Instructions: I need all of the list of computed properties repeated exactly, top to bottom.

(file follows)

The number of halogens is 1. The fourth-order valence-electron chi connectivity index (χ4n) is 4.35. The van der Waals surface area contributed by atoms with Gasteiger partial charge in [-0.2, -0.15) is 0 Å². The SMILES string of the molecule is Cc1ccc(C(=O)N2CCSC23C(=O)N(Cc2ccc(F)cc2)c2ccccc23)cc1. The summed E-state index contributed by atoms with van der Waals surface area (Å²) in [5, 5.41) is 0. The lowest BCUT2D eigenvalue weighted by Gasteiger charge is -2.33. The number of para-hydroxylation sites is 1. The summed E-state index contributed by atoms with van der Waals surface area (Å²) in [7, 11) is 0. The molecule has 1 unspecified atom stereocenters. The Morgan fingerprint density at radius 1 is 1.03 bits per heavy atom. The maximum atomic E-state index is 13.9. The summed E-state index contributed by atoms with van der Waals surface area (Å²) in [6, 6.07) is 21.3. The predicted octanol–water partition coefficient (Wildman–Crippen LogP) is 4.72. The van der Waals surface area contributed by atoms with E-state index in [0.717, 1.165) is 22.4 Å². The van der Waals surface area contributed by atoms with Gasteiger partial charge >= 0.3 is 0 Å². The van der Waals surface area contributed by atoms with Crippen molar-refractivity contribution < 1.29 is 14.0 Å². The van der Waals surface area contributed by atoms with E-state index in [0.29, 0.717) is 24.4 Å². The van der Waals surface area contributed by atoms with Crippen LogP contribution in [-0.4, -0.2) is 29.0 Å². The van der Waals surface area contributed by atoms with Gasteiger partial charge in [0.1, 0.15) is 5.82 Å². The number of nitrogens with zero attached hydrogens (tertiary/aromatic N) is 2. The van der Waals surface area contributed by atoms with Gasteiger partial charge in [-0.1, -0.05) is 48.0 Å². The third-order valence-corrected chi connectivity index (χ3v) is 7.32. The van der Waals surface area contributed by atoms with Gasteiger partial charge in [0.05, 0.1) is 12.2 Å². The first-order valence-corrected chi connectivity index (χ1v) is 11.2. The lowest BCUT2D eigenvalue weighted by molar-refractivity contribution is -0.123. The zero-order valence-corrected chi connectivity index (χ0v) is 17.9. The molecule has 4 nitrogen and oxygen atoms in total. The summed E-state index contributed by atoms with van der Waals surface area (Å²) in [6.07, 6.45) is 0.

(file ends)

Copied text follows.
The number of halogens is 1. The fourth-order valence-electron chi connectivity index (χ4n) is 4.35. The van der Waals surface area contributed by atoms with Gasteiger partial charge in [-0.2, -0.15) is 0 Å². The SMILES string of the molecule is Cc1ccc(C(=O)N2CCSC23C(=O)N(Cc2ccc(F)cc2)c2ccccc23)cc1. The summed E-state index contributed by atoms with van der Waals surface area (Å²) in [5, 5.41) is 0. The lowest BCUT2D eigenvalue weighted by Gasteiger charge is -2.33. The number of para-hydroxylation sites is 1. The summed E-state index contributed by atoms with van der Waals surface area (Å²) in [7, 11) is 0. The molecule has 1 unspecified atom stereocenters. The Morgan fingerprint density at radius 1 is 1.03 bits per heavy atom. The maximum atomic E-state index is 13.9. The summed E-state index contributed by atoms with van der Waals surface area (Å²) in [6, 6.07) is 21.3. The predicted octanol–water partition coefficient (Wildman–Crippen LogP) is 4.72. The van der Waals surface area contributed by atoms with E-state index in [0.717, 1.165) is 22.4 Å². The van der Waals surface area contributed by atoms with Gasteiger partial charge >= 0.3 is 0 Å². The van der Waals surface area contributed by atoms with Crippen molar-refractivity contribution < 1.29 is 14.0 Å². The van der Waals surface area contributed by atoms with E-state index in [0.29, 0.717) is 24.4 Å². The van der Waals surface area contributed by atoms with Crippen LogP contribution in [-0.4, -0.2) is 29.0 Å². The van der Waals surface area contributed by atoms with Gasteiger partial charge in [0.1, 0.15) is 5.82 Å². The number of nitrogens with zero attached hydrogens (tertiary/aromatic N) is 2. The van der Waals surface area contributed by atoms with Gasteiger partial charge in [-0.1, -0.05) is 48.0 Å². The third-order valence-corrected chi connectivity index (χ3v) is 7.32. The van der Waals surface area contributed by atoms with Gasteiger partial charge in [0.05, 0.1) is 12.2 Å². The first-order valence-corrected chi connectivity index (χ1v) is 11.2. The lowest BCUT2D eigenvalue weighted by molar-refractivity contribution is -0.123. The zero-order valence-corrected chi connectivity index (χ0v) is 17.9. The molecule has 4 nitrogen and oxygen atoms in total. The summed E-state index contributed by atoms with van der Waals surface area (Å²) in [6.07, 6.45) is 0.